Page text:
Q&A: body lan­guage

Hamil­ton Mad­dock, US

ImagineFX: Sci-fi & Fantasy Art magazine - - Contents -

An­swer Tom replies

Good ref­er­ence ma­te­rial is a must when you want to con­vey a spe­cific emo­tion in your char­ac­ters, but I of­ten find it dif­fi­cult to source pic­tures of peo­ple emot­ing con­vinc­ingly. Stock pho­tog­ra­phy is of­ten very ob­vi­ously staged and us­ing my­self as a model re­lies too heav­ily on my own, piti­ful act­ing abil­ity.

A few canny changes in my im­age search cri­te­ria can make all the dif­fer­ence. For ex­am­ple, foot­ballers are al­most al­ways ei­ther wildly elated or in­cred­i­bly an­gry. This af­fords a tremen­dous op­por­tu­nity to the stu­dent of hu­man be­hav­iour, as pho­to­graphs from foot­ball and other sport­ing events of­ten pro­vide a unique glimpse of raw, un­fil­tered emo­tion. For sub­tler ex­pres­sions, I turn to screen ac­tors. I try to think of a mem­o­rable per­for­mance that con­veyed the emo­tion I’m try­ing to re­late and seek out screen­shots from that film, or pause the DVD, if I have it.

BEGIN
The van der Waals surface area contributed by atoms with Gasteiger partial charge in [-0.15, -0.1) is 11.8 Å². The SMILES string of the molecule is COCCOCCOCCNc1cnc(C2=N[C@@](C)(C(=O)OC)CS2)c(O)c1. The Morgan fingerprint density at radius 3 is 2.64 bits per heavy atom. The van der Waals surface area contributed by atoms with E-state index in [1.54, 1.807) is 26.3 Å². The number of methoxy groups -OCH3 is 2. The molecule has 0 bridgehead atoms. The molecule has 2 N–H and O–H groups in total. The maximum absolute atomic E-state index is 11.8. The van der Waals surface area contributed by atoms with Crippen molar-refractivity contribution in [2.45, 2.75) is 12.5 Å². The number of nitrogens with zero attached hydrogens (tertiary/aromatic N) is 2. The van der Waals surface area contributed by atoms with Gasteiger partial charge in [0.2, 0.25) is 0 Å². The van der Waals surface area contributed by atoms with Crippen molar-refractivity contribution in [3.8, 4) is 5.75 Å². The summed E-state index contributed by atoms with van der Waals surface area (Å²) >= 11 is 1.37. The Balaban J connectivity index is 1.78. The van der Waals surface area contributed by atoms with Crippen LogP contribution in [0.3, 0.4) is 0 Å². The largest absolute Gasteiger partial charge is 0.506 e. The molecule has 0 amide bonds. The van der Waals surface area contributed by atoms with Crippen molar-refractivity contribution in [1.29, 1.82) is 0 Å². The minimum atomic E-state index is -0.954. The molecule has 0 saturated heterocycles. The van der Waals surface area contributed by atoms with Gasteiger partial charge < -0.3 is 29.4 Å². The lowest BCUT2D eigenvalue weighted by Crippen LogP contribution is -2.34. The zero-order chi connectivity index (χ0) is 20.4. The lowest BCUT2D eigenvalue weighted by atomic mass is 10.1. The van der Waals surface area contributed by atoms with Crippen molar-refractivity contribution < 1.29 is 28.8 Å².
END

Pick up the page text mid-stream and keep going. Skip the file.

I try to track down at least two pic­tures of dif­fer­ent peo­ple for each ex­pres­sion. I then look for the com­mon­al­i­ties, to di­vine what is uni­ver­sal about how a cer­tain emo­tion af­fects the face and body. Once I iso­late those vis­ual cues, I ap­ply them to my char­ac­ter.

Your char­ac­ters have a po­ten­tially lim­it­less range as ac­tors, but util­is­ing it can re­quire a bit of home­work. I used seven pho­to­graphs for ref­er­ence here.

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